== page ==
‘We aren’t going anywhere’: TikTok CEO expects to defeat US restrictions


TikTok’s chief executive said on April 24 that the company expects to win a legal challenge to block legislation signed into law by President Joe Biden that he said would ban the popular short video app used by 170 million Americans.

“Rest assured - we aren’t going anywhere,” CEO Chew Shou Zi said in a video posted moments after Mr Biden signed the bill that gives China-based ByteDance 270 days to divest TikTok’s US assets or face a ban. “The facts and the Constitution are on our side and we expect to prevail again.”

Mr. Biden’s signing sets a Jan 19 deadline for a sale - one day before his term expires - but he could extend the deadline by three months if he determines ByteDance is making progress. Mr Biden is seeking a second term against former President Donald Trump.

In 2020, Trump was blocked by the courts in his bid to ban TikTok and Chinese-owned WeChat, a unit of Tencent, in the United States.

Mr Chew added: “Make no mistake - this is a ban on TikTok.” He emphasized that TikTok would continue to operate as the company challenges the restrictions.

Driven by widespread worries among US lawmakers that China could access Americans’ data or surveil them with the app, the bill was overwhelmingly passed late on April 23 by the US Senate. The US House of Representatives approved it on April 20.

@pmwnews #TikTok #CEO #ShouChew responds to the bill that could ban the app: “Make no mistake, this is a ban, a ban of TikTok and a ban on you and your voice.” “Rest assured, we aren’t going anywhere.” #tiktokban ♬ original sound - PMW TV

The four-year battle over TikTok is a significant front in a war over the internet and technology between Washington and Beijing. Last week, Apple said China had ordered it to remove Meta Platforms' WhatsApp and Threads from its App Store in China over Chinese national security concerns.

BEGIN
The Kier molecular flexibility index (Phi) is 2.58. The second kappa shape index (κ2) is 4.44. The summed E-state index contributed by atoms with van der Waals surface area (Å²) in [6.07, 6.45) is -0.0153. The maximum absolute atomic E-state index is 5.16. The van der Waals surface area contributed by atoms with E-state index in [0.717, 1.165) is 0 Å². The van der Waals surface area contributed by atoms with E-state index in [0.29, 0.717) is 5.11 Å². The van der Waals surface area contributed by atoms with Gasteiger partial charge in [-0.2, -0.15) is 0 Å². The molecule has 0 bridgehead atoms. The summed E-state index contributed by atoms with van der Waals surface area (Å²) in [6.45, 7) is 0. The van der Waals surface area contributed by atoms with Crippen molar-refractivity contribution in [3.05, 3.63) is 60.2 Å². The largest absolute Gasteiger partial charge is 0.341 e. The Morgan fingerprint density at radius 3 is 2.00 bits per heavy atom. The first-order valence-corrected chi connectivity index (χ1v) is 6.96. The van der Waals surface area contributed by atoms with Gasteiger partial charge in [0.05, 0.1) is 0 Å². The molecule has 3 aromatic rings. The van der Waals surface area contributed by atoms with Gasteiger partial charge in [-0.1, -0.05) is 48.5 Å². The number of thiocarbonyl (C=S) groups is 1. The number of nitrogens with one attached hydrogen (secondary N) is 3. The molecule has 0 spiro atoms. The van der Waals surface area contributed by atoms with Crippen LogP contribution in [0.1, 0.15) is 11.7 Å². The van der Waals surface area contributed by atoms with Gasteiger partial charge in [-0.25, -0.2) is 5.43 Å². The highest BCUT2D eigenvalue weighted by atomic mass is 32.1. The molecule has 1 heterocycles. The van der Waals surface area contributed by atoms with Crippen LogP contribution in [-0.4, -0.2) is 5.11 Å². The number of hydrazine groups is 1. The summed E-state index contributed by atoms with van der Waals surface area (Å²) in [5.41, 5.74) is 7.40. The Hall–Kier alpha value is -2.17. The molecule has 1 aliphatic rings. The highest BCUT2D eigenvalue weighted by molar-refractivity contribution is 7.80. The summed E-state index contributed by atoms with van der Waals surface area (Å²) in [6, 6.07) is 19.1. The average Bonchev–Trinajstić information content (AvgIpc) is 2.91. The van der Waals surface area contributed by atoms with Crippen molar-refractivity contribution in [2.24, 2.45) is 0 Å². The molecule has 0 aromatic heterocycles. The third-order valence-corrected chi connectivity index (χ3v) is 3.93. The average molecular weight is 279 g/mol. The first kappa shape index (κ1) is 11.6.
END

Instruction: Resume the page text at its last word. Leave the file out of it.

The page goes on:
TikTok is set to challenge the bill on First Amendment grounds and TikTok users are also expected to again take legal action. In November, a US judge in Montana blocked a state ban on TikTok, citing free-speech grounds.

The American Civil Liberties Union said banning or requiring divestiture of TikTok would “set an alarming global precedent for excessive government control over social media platforms”.

However, the new legislation is likely to give the Biden administration a stronger legal footing to ban TikTok if ByteDance fails to divest the app, experts say.

If ByteDance failed to divest TikTok, app stores operated by Apple, Alphabet’s Google, and others could not legally offer TikTok or provide Web-hosting services to ByteDance-controlled applications or TikTok’s website.

The bill would also give the White House new tools to ban or force the sale of other foreign-owned apps it deems to be security threats.

Democratic Senator Ron Wyden said he was concerned the bill “provides broad authority that could be abused by a future administration to violate Americans’ First Amendment rights”.

Republican presidential candidate Donald Trump said on April 22 that President Biden was “pushing” for a ban on TikTok and would be the one responsible if a ban were imposed, urging voters to take notice.

Mr Biden’s re-election campaign plans to continue using TikTok, a campaign official said on Wednesday. Trump’s campaign has not joined TikTok.

Mr Biden signed legislation in late 2022 that barred US government employees from using TikTok on government phones. 


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